To leave a place you love, you must be willing to go the distance. Once our home is listed, the contract signed, there will be no going back. Our leaving, for the past few months a mere hum on rumor's vine, will be public knowledge. Strangers will call, real estate rubberneckers will slow to stare, voyeurs will walk through our garden and peek into our windows which, the Realtor is advising, should glisten, every room ablaze with light.
"You know you're ready," the agent is telling us, "when you can call it a house, not a home. Are you sure you're ready?" He doesn't want us backing out at the last moment, after he's taken the photos, printed the brochures, registered the property with Multiple Listing Service, planted the For Sale sign in my azalea garden. The garden, I mean. The garden that borders the street. "You're lucky," the Realtor says. "It's a well-traveled street. Lots of eye traffic."
This is not our first house, but it is the first one we've called home. In the other house, where my husband and I lived for thirteen years, our feeling of tenancy went beyond the fact that we didn't own the property. More to the point, we didn't inhabit it. Inhabit, rooted in the Germanic ghabh, implies both giving and receiving; it is attached to the Old English forgiefan, meaning to give up, leave off, forgive. To inhabit a place, you must move in fully—body and spirit, heart and hand. You must give yourself to it.
When I first met Donald, he was living alone in that first house, paying rent to his parents, who owned the property. He had shared the house with his wife and young son, and though he and his wife had been separated nearly a year, some of her clothes still hung in the closet. That was fine with me. I was barely a year out of a disastrous first marriage, one in which I had given everything and received, or so it seemed at the time, almost nothing. To inhabit another marriage was the last thing I wanted. I was content where I was, subletting an apartment one hundred miles away in the university town where I was pursuing graduate studies. One hundred miles seemed just the right amount of distance.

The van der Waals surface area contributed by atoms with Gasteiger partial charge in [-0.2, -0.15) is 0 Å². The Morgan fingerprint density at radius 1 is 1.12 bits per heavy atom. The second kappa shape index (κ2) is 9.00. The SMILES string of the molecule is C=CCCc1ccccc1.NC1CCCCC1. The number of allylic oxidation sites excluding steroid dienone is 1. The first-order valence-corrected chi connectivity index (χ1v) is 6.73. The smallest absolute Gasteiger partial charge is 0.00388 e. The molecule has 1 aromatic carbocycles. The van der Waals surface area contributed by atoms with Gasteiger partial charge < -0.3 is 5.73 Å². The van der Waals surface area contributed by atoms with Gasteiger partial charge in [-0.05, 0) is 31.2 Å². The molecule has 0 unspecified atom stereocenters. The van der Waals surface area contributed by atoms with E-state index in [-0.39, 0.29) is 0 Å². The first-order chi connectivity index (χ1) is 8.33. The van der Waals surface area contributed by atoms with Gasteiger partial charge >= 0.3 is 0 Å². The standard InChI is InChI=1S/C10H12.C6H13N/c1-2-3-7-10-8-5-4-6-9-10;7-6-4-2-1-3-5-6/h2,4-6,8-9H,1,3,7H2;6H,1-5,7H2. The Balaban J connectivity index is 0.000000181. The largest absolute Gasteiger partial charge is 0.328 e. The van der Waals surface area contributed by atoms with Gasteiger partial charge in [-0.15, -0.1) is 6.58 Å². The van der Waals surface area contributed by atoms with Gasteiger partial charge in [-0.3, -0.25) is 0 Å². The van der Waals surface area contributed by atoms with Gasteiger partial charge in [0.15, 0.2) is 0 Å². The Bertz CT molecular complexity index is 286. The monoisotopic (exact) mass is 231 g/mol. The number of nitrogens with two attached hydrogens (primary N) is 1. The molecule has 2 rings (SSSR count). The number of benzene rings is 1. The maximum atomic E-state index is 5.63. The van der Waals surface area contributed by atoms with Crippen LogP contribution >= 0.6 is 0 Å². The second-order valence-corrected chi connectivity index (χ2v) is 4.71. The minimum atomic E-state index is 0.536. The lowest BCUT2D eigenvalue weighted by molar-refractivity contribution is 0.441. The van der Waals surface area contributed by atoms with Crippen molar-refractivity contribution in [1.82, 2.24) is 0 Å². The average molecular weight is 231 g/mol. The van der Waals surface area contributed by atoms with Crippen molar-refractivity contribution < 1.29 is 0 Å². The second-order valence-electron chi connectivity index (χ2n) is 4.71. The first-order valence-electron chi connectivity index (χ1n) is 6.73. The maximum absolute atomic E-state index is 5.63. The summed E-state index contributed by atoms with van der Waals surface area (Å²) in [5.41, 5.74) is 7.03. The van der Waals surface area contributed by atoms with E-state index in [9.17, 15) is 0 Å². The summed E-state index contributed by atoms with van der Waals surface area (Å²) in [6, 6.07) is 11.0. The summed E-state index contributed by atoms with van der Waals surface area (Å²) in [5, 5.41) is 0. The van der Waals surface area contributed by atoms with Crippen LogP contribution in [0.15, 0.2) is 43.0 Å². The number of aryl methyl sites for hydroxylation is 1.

We dated for over a year, spent weekends together at his house, and cautiously began to consolidate our possessions. (A strange word, possessions. Shades of demonic powers, exorcisms. Do we own our possessions, or do they possess us?) Then, out of the blue of a bright November Friday, we drove separate cars to a justice of the peace halfway between our towns, quickly drew up an agreement promising as little as possible, and signed a marriage contract. We did not have a honeymoon, we had a weekend. Monday morning, very early, I left to drive back to the city where I would live from Monday through Friday for the next few years. When my graduate studies were completed, I moved into Donald's house, and for the next several years we substituted a safe psychic distance—separate checkbooks, separate lives—for the physical distance that had once sustained us.
A stranger looking on might not have been surprised that such a partnership would eventually coax its partners, fearful of habitation yet needful of it, farther and farther apart. Now, nearly ten years later, we mark the time line of our marriage at the point of its breaking. "Before the separation," we say. Or, "After we got back together." Our home, the one we are about to leave, marks the place where our separate pasts collided and our life together began. Also the azalea garden, the diamond ring (my first), the cat, and the neighborhood restaurant, Carpe Diem, which we've come to think of as ours.
Home is a space you inhabit fully, a place where body and spirit dwell. For some people, home denotes—even requires—ownership. My father is one of those people. During the course of his career he moved with his wife and children nineteen times, but the only places he called home were the five or six houses he owned. As a child of tenant farmers, he'd been aware that the cramped farmhouses he shared with his parents and siblings did not belong to them, nor did the fields they worked from dawn to dusk.